“It was a really difficult decision,” he said about enrolling at Purdue in January.
Etling gave up his final season of high school basketball, plus a chance to hang out with friends, family and everything else that had made his life so comfortable and familiar in Terre Haute, to accelerate his football development.
“I really wanted to play basketball,” he said. “I haven't not played basketball since I was a kid. It was sad to leave all my friends and all the senior things you only get to do once in a lifetime.
“But this was a big opportunity for me. (Purdue) coaches wanted me up here. They said it was best for this team and for me. It was a good choice for me. It's given me a huge advantage just in getting myself adjusted to grades. That's been the biggest thing — the grades and academic help here.”
Etling is the highest rated of Purdue's incoming players. He was the first recruit new coach Darrell Hazell visited when he got the job.
Etling projects as the quarterback of the future, if not this coming season (the opener is Aug. 31 at Cincinnati), then certainly in future ones. The sooner he got to campus and began learning the offense and everything else associated with college life, the better.
So far, so good.
Hazell said during Thursday's Big Ten teleconference that Etling has “tremendous poise for a guy who should be at his prom. He has a lot of football ability. He's going to be a good player.”
Hazell also said Henry, Etling and redshirt freshman Austin Appleby are all in the starting mix.
“We have three capable guys. Henry is a good leader and has thrown the ball well. Appleby has done a nice job of battling for the position. We'll keep the position open, probably into the fall.”
Etling's first taste of college game experience came in last Saturday's scrimmage. According to GoldandBlack.com, he was 12-for-17 for 115 yards and a touchdown.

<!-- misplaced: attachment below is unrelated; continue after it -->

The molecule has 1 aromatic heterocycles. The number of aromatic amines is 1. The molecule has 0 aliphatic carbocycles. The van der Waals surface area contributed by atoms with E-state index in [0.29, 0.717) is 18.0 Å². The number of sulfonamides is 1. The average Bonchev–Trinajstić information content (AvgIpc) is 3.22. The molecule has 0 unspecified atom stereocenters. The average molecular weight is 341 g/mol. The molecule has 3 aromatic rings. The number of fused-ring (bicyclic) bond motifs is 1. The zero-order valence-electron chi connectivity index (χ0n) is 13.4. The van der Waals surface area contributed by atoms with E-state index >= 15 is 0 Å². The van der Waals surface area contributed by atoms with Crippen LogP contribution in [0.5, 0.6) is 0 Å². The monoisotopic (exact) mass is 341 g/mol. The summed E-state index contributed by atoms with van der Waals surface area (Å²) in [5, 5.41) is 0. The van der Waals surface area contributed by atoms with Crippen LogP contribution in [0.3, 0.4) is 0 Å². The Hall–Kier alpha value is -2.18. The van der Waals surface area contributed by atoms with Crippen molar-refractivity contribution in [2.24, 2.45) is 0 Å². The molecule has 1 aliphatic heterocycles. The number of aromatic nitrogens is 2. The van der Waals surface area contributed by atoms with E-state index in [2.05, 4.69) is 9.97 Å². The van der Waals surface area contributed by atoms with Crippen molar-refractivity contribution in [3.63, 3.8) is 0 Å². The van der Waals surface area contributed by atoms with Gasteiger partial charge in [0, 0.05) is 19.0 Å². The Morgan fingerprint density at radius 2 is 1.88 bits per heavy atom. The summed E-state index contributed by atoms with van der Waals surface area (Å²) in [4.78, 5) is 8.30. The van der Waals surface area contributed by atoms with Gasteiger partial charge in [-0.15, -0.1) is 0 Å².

Not good enough, Etling said.
“I need to be more consistent,” he said. “I was forcing the ball down the field when I shouldn't. Just little rookie mistakes. I'd do one good thing, and then a couple of bad things. I've got to be more consistent. That's the only way I'm going to improve.”
Etling's improvement comes under the direction of offensive coordinator/quarterbacks coach John Shoop, who has run offenses in the NFL as well as North Carolina.
“Coach Shoop lets me know when I make a mistake,” Etling said. “He says I'm just a senior in high school right now. The scrimmage was one of my bad games. He's looking forward in the future to see what I can do with a good game.
“Coach Shoop talks about pocket presence, knowing the protections and how I can do things. That will all come with time. Coach Shoop is going to make me more consistent. The other quarterbacks will hold me accountable, too.”
Etling's move to No. 2 on the depth chart shows that the coaches appreciate his accountability.
“I think they're seeing a lot of good things from me,” Etling said, “but they know I have a lot to work on. They let me know that. They're trying to put me in situations where they can assess how I'll deal with the stress of being a starting quarterback or a backup quarterback.
“They haven't told me if I'm ready to play or when I'll be ready to play. I plan to be ready when they call my name. Right now I'm definitely not there. I have eons to go.”
Those eons include mastering an offense that is far more complex than what Etling dealt with in high school.
“It's like taking another class,” he said. “It feels like a six-credit class.
“Every day all the quarterbacks are with coaches working on it. The coaches want you to learn this. They have an open door.”
Etling's next public shot is Saturday's spring game at Ross-Ade Stadium. The Boilers had a draft to choose the Black and Gold squads. Etling and Henry are on the Black team.
Hazell hopes Saturday's game showcases the goals he had at the start of spring practice — a smarter team, a tougher team, a team that takes care of the ball and improved special teams play.
“We've made major improvements,” he said.
Etling is proof of that.
Up nextSpring football game: Saturday, 1 p.m., Ross-Ade Stadium
Online: For more on college athletics, follow Pete DiPrimio via Twitter at pdiprimio.